I don’t remember anymore how much sourdough is needed for a bread and back then I made wheat breads… Maybe you can have some cute slice with that?

I can use not much old bread dough (wheat bread but it has oily seeds too. still almost as carby as a “normal” one) to improve the taste as I add yeast anyway. I looked up the data for my older bread where I used more than now and added some buckwheat as well (I liked its taste in bread at that time)… 120g of that bread (baked) has about 20g carbs, my newer bread is a bit lower-carb and still surprisingly okay. Apart from the starches, I use some normal keto bread recipe with yeast and gluten and flax and fiber so there are carbs in many ingredients but not so very much.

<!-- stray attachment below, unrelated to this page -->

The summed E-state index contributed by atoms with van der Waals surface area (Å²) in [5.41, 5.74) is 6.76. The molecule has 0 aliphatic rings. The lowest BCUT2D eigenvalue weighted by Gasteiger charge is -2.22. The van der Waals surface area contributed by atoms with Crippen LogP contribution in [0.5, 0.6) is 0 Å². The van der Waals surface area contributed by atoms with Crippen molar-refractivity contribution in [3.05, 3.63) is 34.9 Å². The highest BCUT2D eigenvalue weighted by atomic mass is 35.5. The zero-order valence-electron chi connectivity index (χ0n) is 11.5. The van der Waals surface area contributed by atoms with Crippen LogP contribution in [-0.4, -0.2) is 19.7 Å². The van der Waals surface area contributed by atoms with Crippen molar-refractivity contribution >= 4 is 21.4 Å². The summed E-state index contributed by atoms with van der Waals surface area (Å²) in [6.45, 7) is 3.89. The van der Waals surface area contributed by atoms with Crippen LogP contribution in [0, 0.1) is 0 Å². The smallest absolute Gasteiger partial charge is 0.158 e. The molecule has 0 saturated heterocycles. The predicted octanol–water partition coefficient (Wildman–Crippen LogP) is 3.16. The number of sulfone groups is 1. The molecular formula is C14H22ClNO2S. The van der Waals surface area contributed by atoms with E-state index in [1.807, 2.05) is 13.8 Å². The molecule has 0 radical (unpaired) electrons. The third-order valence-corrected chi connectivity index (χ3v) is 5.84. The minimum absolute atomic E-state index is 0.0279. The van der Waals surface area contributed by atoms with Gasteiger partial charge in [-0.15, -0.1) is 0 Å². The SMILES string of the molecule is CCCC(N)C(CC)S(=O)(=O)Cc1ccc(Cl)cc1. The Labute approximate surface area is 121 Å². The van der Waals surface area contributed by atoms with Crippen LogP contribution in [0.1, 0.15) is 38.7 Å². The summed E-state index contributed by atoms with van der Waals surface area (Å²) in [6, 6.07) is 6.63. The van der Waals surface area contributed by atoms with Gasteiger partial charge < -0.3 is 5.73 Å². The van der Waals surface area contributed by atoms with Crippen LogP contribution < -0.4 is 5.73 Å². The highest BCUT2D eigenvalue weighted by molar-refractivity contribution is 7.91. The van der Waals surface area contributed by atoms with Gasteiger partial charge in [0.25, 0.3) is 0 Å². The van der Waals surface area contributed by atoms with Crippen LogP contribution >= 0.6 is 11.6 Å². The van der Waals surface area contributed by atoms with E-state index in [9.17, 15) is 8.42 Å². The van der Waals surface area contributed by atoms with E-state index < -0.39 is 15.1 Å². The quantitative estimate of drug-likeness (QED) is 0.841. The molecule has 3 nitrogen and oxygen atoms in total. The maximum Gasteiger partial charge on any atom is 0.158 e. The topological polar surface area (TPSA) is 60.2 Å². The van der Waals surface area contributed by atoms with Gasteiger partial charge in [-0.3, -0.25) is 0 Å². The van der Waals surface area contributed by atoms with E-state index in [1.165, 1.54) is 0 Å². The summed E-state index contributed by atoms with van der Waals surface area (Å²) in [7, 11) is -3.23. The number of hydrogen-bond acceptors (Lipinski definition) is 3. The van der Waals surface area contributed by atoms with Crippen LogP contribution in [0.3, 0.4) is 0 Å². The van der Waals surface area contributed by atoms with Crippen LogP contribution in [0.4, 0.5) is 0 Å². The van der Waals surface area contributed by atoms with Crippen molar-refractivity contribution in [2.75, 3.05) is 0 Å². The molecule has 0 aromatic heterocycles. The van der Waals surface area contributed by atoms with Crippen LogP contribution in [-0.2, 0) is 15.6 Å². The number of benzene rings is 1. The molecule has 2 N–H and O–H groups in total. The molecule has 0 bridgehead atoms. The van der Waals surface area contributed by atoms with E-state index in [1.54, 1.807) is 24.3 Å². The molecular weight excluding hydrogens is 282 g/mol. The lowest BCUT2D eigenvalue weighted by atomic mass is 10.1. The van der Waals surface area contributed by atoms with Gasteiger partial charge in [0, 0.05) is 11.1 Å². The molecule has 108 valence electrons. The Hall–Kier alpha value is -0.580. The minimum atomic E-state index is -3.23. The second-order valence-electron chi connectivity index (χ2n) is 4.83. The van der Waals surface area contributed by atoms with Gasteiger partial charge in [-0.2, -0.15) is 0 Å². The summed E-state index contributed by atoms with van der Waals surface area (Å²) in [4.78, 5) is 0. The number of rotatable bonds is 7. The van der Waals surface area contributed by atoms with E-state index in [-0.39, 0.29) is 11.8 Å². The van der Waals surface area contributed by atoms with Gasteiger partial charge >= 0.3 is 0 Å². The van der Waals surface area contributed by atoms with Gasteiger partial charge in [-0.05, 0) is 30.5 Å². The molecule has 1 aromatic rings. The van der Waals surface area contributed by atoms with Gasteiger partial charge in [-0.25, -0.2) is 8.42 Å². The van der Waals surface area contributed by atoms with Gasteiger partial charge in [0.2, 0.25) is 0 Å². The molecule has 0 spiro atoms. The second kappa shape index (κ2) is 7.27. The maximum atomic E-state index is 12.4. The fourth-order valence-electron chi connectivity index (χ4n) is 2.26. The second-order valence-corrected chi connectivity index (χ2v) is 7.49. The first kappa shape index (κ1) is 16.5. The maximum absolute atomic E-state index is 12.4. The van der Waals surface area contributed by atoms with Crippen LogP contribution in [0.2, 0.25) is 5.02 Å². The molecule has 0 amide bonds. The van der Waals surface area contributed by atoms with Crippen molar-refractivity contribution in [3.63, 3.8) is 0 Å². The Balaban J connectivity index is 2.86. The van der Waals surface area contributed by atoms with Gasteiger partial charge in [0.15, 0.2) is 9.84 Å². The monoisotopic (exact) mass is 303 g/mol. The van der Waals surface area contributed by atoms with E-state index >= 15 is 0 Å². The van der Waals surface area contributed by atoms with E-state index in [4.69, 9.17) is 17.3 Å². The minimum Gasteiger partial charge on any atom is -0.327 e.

(Maybe I should do a sourdough bread occasionally… It’s nice sometimes but we typically want a neutral bread without that distinct flavor. And I remember I didn’t like to play with the sourdough, I didn’t needed such a bread sooo much and I am lazy. Using old bread dough is not much extra work and it’s quite nice. But very different so both method has their uses.)

PRETTY! :heart_eyes: I like to bake bread because I like how they look :smiley: But mine is never this fancy nowadays.

(KCKO, KCFO) #22

If you can eat one slice of sourdough bread, you are a freaking freak Man. I can inhale that stuff. That is why I haven’t had any in almost 5 yrs. now. Grains were a major part of my former WOE. Not any more.

I have considered trying to sour dough using almond and coconut flour, but it is slippery slope so I haven’t acted on that thought and probably won’t. I do still have dried Carl’s starter in the cupboard, and it will just have to stay there.

(Kirk Wolak) #23

Can you tell me the health benefits of eating bread?
Versus the keeping the addiction alive?

We are so addicted to these processed and unnatural foods.
We can’t seem to give them up.

Is there ANY benefit in keeping an addiction to bread alive?
At this point in my life, I’ve eaten all the bread I intend to eat.

I think Michael nailed it!